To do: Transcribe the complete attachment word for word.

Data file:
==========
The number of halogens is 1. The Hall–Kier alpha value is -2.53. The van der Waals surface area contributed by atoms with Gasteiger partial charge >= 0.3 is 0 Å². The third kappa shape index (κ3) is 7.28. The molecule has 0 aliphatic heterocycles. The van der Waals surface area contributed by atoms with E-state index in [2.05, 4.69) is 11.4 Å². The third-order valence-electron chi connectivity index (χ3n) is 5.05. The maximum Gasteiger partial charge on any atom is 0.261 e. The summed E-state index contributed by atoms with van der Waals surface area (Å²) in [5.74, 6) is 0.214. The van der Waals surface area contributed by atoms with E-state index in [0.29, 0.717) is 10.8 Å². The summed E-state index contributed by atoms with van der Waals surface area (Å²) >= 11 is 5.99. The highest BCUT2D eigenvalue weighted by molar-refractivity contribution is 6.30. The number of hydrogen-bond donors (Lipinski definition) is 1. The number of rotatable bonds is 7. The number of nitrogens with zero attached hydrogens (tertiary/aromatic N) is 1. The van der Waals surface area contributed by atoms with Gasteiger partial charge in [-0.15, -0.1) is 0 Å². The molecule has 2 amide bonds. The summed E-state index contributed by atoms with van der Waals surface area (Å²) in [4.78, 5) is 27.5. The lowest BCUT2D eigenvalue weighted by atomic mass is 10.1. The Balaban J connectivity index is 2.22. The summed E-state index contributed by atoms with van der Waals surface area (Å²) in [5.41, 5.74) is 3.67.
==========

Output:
The number of halogens is 1. The Hall–Kier alpha value is -2.53. The van der Waals surface area contributed by atoms with Gasteiger partial charge >= 0.3 is 0 Å². The third kappa shape index (κ3) is 7.28. The molecule has 0 aliphatic heterocycles. The van der Waals surface area contributed by atoms with E-state index in [2.05, 4.69) is 11.4 Å². The third-order valence-electron chi connectivity index (χ3n) is 5.05. The maximum Gasteiger partial charge on any atom is 0.261 e. The summed E-state index contributed by atoms with van der Waals surface area (Å²) in [5.74, 6) is 0.214. The van der Waals surface area contributed by atoms with E-state index in [0.29, 0.717) is 10.8 Å². The summed E-state index contributed by atoms with van der Waals surface area (Å²) >= 11 is 5.99. The highest BCUT2D eigenvalue weighted by molar-refractivity contribution is 6.30. The number of hydrogen-bond donors (Lipinski definition) is 1. The number of rotatable bonds is 7. The number of nitrogens with zero attached hydrogens (tertiary/aromatic N) is 1. The van der Waals surface area contributed by atoms with Gasteiger partial charge in [-0.15, -0.1) is 0 Å². The molecule has 2 amide bonds. The summed E-state index contributed by atoms with van der Waals surface area (Å²) in [4.78, 5) is 27.5. The lowest BCUT2D eigenvalue weighted by atomic mass is 10.1. The Balaban J connectivity index is 2.22. The summed E-state index contributed by atoms with van der Waals surface area (Å²) in [5.41, 5.74) is 3.67.